From the editor: Cities must protect people in extreme heat this summer

Art by @RESLUS

Art by @RESLUS

The hot weather has officially arrived in Metro Vancouver and this means sunny days on the beach, going for hikes, and having drinks with your friends on the patio. However, the hot weather also means heat waves, forest fires throughout British Columbia, smoky air, and people suffering through the heat. 

In Metro Vancouver, the hot weather arrived in late April with the first heat wave hitting the weekend of May 12. That weekend people saw forest fires start in Donnie and Stoddart Creek  and the Lower Mainland saw smoky air the week after. When feeling the warm weather at the end of April and early May, it took me by surprise as this is just the beginning of the summer. 

The Weather Network, Environment Canada, and other meteorologists are stating that B.C. will most likely experience a hotter and drier than normal summer temperatures. 

Expecting these temperatures means cities should consider more planning for the hot weather ahead this summer to help citizens, especially those who don’t have the resources to always find a place to cool down like a hotel room for the night or afford to have an air conditioner in their home or apartment. 

Many cities around the Lower Mainland in the summer do provide multiple cooling centres and share resources, often low cost or free, where people can go to cool off. 

The City of Surrey offers extreme heat relief locations in Whalley/City Centre, Newton, Guildford, and South Surrey. On the city’s website, they also share library locations for people to stay cool in addition to free outdoor pools and spray parks.

It’s great that the city offers multiple places to go for people to escape the heat. However, oftentimes this isn’t enough as cooling centres, pools, and other places fill up quickly or people don’t have the ability to travel to far places to cool down. 

For Whalley/City Centre, there are only two cooling centres available for people to go to. With the population of the neighbourhood being roughly 102,555 and growing rapidly, there should be more cooling centres to accommodate citizens.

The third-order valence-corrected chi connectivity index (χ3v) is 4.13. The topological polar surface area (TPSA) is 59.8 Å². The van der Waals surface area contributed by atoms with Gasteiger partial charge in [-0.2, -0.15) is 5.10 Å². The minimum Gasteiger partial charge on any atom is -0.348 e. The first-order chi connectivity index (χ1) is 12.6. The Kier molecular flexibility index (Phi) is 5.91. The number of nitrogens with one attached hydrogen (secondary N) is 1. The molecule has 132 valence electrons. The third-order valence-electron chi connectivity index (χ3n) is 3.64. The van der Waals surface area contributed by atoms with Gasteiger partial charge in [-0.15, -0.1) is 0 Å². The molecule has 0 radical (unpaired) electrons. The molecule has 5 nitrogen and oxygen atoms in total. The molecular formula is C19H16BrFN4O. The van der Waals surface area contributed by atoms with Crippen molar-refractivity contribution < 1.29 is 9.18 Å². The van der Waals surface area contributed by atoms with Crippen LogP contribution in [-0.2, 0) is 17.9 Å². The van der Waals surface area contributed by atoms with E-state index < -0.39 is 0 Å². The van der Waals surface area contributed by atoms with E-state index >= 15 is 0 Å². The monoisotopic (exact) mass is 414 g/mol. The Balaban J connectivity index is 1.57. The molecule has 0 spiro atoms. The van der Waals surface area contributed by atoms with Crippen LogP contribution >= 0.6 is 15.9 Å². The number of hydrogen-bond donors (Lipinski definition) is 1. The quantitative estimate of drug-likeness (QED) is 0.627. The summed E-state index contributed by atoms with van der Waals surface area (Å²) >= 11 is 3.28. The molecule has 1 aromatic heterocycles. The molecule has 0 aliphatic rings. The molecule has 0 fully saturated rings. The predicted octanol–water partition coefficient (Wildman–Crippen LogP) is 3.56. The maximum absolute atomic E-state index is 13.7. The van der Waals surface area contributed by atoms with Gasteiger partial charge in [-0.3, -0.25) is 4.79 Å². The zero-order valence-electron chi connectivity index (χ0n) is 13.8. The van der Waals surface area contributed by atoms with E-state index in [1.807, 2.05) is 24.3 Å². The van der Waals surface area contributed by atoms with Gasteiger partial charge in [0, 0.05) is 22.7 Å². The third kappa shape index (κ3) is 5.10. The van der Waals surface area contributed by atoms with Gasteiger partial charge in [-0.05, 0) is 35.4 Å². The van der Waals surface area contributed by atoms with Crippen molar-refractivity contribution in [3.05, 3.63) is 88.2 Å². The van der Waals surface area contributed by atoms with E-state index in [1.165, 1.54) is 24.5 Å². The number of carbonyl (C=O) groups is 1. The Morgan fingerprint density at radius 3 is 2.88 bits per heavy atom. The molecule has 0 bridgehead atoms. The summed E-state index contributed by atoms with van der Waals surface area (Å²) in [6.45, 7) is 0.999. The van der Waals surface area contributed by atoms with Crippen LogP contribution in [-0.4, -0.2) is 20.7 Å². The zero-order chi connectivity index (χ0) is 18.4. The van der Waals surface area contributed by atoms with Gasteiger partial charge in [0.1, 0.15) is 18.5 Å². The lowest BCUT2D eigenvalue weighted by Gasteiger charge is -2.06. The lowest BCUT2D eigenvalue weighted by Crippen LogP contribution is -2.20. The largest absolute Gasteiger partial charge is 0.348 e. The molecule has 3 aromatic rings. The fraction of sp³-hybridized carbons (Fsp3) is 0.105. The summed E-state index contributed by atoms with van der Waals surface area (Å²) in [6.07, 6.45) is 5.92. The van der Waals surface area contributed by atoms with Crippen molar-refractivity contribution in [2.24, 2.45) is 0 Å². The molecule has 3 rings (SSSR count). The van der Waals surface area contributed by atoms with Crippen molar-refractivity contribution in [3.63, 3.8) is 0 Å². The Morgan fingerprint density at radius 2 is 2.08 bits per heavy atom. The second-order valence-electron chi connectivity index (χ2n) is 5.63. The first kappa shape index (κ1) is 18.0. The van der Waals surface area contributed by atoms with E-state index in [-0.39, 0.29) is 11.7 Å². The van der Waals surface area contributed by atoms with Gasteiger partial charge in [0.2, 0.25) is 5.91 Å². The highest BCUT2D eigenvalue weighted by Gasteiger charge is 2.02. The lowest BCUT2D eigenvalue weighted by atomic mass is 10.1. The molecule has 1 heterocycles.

If cooling centres are crowded, this means less people will be able to stay cool during the heat. Adding more of these centres or offering more places throughout the city to stay cool for free is a great step as it would reduce crowds and give people a chance to stay cool. 

People who are low-income often face disadvantages of having less opportunities to access resources to cool down during the summer. 

When the heat wave occurred in the summer of 2021, hotel rooms across the Lower Mainland were all booked or marked at higher prices as people looked for places to stay overnight and cool down, while air conditioning units were being sold for three times the price on places like Facebook Marketplace as many businesses sold out. Although this was an extreme case, people don’t want to experience this again and worry about the heat. 

Cities are often hotter than rural areas as they experience the “Urban Heat Island Effect,” which is when it feels hotter than it actually is due to closely packed buildings and pavement that trap heat more effectively, according to the Climate Atlas of Canada

Other things cities could do throughout the Lower Mainland this summer to help are planting more trees on streets to reduce heat, installing more water foundations around the city, and possibly painting sidewalks white to reduce the heat on the pavement. 

As the hot weather continues, people deserve to feel safe in the cities they live in and have plenty of low cost or free options to go to escape from the heat. It can be hard to do everything for citizens, but it can be a good place to start.